That keeps you with your carrier, but what about all the people who try to call on your old number, when you cancel that line. If you're using Google Voice, that's not an issue. You just configure your new phone to use your Google Voice number. No one needs to learn a new number; life goes on just as before.
Would this really work? We'll see. That's exactly what I'll be doing with AT&T. When I explained I wanted to add a new iPhone 5 and line to my account and cancel my iPhone 4S line, the rep I spoke with didn't have a problem with that. As long as I was happy to pay a termination fee, I was I was good to go. I also know I can point my Google Voice number to any line I have with AT&T or Verizon and have it work. I've done that plenty of times before.
Keep in mind, if you go this route, that Google Voice can make life more complicated in other ways. With the iPhone, you have to use a special app rather than the regular dialer. It's not hard, and for some, it'll be worth the extra step. For Windows Phone users, the lack of an official Google Voice app remains a major barrier.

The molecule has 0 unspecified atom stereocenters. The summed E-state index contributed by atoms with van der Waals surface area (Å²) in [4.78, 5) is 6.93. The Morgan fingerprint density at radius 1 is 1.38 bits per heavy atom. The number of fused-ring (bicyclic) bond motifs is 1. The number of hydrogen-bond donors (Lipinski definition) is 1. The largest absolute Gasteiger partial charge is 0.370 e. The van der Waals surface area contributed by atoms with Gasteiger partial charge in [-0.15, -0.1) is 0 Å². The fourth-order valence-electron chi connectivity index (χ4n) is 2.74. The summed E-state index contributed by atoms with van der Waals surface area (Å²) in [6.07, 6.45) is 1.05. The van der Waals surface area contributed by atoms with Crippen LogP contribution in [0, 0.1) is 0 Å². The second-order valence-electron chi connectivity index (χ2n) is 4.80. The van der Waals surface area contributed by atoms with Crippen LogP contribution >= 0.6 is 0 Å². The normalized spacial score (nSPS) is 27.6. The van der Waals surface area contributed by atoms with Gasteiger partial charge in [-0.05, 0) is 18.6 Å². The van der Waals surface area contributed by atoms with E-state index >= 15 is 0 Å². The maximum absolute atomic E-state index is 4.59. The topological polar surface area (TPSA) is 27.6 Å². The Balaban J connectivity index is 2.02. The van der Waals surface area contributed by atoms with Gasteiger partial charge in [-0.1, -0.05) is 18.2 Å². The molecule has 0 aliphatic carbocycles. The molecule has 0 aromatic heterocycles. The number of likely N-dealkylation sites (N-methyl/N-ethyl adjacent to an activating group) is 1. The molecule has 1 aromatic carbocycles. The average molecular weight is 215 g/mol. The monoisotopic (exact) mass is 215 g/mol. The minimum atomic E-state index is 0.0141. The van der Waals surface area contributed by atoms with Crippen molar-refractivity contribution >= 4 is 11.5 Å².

Happy upgrading -- or not upgrading!
Of course, plenty of people may not want to upgrade to the new iPhone 5, and that's fine. I wrote a short review based on my hands-on time with it at the Apple event this week, explaining why -- for me -- it's worth doing the early upgrade. I want 4G LTE speed plus the built-in GPS combined with iOS, which lately I'm preferring over Android (especially because of Android's poor email client).
Others may be perfectly happy staying with earlier versions of the iPhone. Plenty more are happy not going the Apple route at all. That's fine. There is no wrong phone. The only thing wrong is a strange world where it can be cheaper to leave your carrier for an upgrade than to stay.